Act III: Getting closer to the border.
When we finally arrive in Orestiada I understand that the only thing to do is to reach Ormenio, the border town on greek side. There is a bus leaving to Ormenio in 45 minutes but they advise me that I will not able to find any taxi or other mean of transport bringing me from Ormenio to Svilengrad in Bulgaria. Meanwhile, using the wifi at the bus station, I see that from Svilengrad there is a bus to Haskovo leaving at 17:15. In Orestiada there is a old lady speaking a bit of German that wants to help me at any cost in reaching Ormenio. Actually I don’t speak German and how to get to Ormenio is the only thing that I know but ok, it is very kind of her and then I smile every time she says something. From the time the bus leaves Orestiada to Ormenio until the other bus will leave Svilengrad to Haskovo there are two hours and half. Would it be enough? I’m optimistic in the beginning but I start to doubt when I see how long is the road to Ormenio. On the bus people talks at the phone, including the bus driver, and someone has ringtones like a rooster singing. I decide to get off the bus before the village, so to be already on the right road and 1 km. closer to the border that, by the way, I don’t know how far it is.
Act IV: A cross-border hitchhiker’s odissey.
Sun is beating down and my luggages are heavy but I hope on the mercy of someone along the road that can give me a lift to the border. This time is not like in Pelješac peninsula. In this case all the cars are surely going where I’m also headed and I just need to be taken at the border, I don’t ask for more. There is not much traffic on this road and half of it is made of trucks. However, I can tell you by now that along the eight kilometres I did with my luggages none stopped. It was quite horrible. While I was walking I started to evaluate how much I would pay to be taken to Haskovo and this amount was constantly growing as my pain on the back was increasing. Another unpleasant thing of this adventure is that from the Greek side of the border to the Bulgarian one there are two kilometres more while in many other cases the two ‘sides’ of the border are very close. So I hoped I was finally in Bulgaria and instead I had to walk much more.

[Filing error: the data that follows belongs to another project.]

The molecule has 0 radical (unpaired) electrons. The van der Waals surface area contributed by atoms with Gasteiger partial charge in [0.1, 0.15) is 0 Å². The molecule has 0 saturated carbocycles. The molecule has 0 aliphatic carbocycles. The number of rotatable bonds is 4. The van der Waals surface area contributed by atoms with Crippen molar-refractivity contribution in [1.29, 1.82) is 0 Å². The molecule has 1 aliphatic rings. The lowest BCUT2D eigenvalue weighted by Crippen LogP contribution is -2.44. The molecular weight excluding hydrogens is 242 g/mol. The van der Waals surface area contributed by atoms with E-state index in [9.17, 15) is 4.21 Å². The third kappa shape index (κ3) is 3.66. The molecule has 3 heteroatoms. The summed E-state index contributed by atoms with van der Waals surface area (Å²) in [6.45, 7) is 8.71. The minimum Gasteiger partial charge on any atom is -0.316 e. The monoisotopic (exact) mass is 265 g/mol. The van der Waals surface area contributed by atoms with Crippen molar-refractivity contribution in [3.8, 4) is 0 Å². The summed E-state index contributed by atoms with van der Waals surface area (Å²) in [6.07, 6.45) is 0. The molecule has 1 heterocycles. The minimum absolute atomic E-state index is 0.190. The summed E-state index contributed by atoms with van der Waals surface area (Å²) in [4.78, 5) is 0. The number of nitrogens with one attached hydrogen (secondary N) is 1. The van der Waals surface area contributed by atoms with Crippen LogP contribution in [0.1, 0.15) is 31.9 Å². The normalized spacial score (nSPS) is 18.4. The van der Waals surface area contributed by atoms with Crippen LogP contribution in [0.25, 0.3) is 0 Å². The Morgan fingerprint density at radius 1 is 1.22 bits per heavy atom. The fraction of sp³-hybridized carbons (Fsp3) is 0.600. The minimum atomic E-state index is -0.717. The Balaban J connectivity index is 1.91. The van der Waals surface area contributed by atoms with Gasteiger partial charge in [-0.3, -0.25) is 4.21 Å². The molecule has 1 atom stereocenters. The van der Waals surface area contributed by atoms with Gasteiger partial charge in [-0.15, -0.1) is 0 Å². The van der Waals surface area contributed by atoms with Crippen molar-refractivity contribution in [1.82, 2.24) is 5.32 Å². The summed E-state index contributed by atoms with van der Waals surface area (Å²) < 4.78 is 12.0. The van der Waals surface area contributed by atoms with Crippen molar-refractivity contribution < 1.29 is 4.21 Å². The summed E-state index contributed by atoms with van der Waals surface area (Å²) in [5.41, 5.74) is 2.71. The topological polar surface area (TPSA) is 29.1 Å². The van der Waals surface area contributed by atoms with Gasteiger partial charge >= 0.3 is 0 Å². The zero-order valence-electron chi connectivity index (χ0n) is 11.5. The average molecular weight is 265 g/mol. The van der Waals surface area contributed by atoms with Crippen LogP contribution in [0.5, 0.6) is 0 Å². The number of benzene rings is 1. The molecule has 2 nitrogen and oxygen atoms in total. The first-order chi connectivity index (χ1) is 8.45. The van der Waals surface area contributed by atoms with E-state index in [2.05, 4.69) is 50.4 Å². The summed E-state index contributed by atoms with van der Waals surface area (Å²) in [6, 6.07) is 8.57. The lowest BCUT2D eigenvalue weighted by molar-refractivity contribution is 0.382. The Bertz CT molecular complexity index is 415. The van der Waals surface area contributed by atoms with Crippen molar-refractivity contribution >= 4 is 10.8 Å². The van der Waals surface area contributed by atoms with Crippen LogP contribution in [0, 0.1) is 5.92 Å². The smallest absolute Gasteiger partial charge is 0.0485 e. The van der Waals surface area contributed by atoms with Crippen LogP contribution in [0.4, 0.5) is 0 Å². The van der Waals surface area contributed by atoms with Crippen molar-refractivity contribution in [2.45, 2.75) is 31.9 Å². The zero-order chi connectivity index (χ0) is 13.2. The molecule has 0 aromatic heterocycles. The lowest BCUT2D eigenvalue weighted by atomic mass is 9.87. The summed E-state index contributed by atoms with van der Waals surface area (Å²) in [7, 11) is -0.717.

Act V: The capitalistic end.
When I’m finally on the Bulgarian side, after passing the control, in the queue between the cars (a car, me, another car) it is about 5:30 PM. The bus from Svilengrad is clearly gone. I see a taxi. This one is busy but I ask the driver to find me someone that is able to bring me in Haskovo. It costed some Euro but I was really too tired to evaluate any other possibility. And so, in the end I was able to reach Haskovo and in the picture you can see the full path. Please notice the green line over the borders. It’s me walking… Haskovo is world famous town (!) because of the tallest statue of the Virgin Mary with Infant Jesus Christ as also confirmed by Guinness Book of Records. My tour of the town today lasted 15 minutes and 1 kilometres and after I went to eat and even near the hotel that, by the way, is really nice. I will explore the town better tomorrow. So, for today, no gallery… Sorry.